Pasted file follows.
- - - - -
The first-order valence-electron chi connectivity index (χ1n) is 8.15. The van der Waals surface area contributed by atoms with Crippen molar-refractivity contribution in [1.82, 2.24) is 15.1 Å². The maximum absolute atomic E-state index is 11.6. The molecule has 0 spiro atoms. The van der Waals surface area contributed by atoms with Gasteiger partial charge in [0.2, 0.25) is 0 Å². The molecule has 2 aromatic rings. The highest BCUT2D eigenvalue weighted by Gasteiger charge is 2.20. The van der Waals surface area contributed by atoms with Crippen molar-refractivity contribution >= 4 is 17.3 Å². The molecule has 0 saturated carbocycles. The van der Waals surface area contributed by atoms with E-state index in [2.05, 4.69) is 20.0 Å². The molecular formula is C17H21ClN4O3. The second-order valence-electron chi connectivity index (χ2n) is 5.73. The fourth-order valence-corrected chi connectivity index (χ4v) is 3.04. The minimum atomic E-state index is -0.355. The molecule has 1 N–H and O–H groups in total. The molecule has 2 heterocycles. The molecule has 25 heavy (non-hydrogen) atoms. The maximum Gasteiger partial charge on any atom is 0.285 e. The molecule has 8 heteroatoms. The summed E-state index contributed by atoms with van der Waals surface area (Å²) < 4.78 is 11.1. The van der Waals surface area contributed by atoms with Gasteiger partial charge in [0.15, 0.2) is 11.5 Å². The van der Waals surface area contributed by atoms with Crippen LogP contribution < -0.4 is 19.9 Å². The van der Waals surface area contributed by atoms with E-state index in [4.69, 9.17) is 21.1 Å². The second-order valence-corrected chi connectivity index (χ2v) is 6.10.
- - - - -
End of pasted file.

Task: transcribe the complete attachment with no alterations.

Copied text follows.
The first-order valence-electron chi connectivity index (χ1n) is 8.15. The van der Waals surface area contributed by atoms with Crippen molar-refractivity contribution in [1.82, 2.24) is 15.1 Å². The maximum absolute atomic E-state index is 11.6. The molecule has 0 spiro atoms. The van der Waals surface area contributed by atoms with Gasteiger partial charge in [0.2, 0.25) is 0 Å². The molecule has 2 aromatic rings. The highest BCUT2D eigenvalue weighted by Gasteiger charge is 2.20. The van der Waals surface area contributed by atoms with Crippen molar-refractivity contribution >= 4 is 17.3 Å². The molecule has 0 saturated carbocycles. The van der Waals surface area contributed by atoms with E-state index in [2.05, 4.69) is 20.0 Å². The molecular formula is C17H21ClN4O3. The second-order valence-electron chi connectivity index (χ2n) is 5.73. The fourth-order valence-corrected chi connectivity index (χ4v) is 3.04. The minimum atomic E-state index is -0.355. The molecule has 1 N–H and O–H groups in total. The molecule has 2 heterocycles. The molecule has 25 heavy (non-hydrogen) atoms. The maximum Gasteiger partial charge on any atom is 0.285 e. The molecule has 8 heteroatoms. The summed E-state index contributed by atoms with van der Waals surface area (Å²) < 4.78 is 11.1. The van der Waals surface area contributed by atoms with Gasteiger partial charge in [0.15, 0.2) is 11.5 Å². The van der Waals surface area contributed by atoms with Crippen LogP contribution < -0.4 is 19.9 Å². The van der Waals surface area contributed by atoms with E-state index in [4.69, 9.17) is 21.1 Å². The second-order valence-corrected chi connectivity index (χ2v) is 6.10.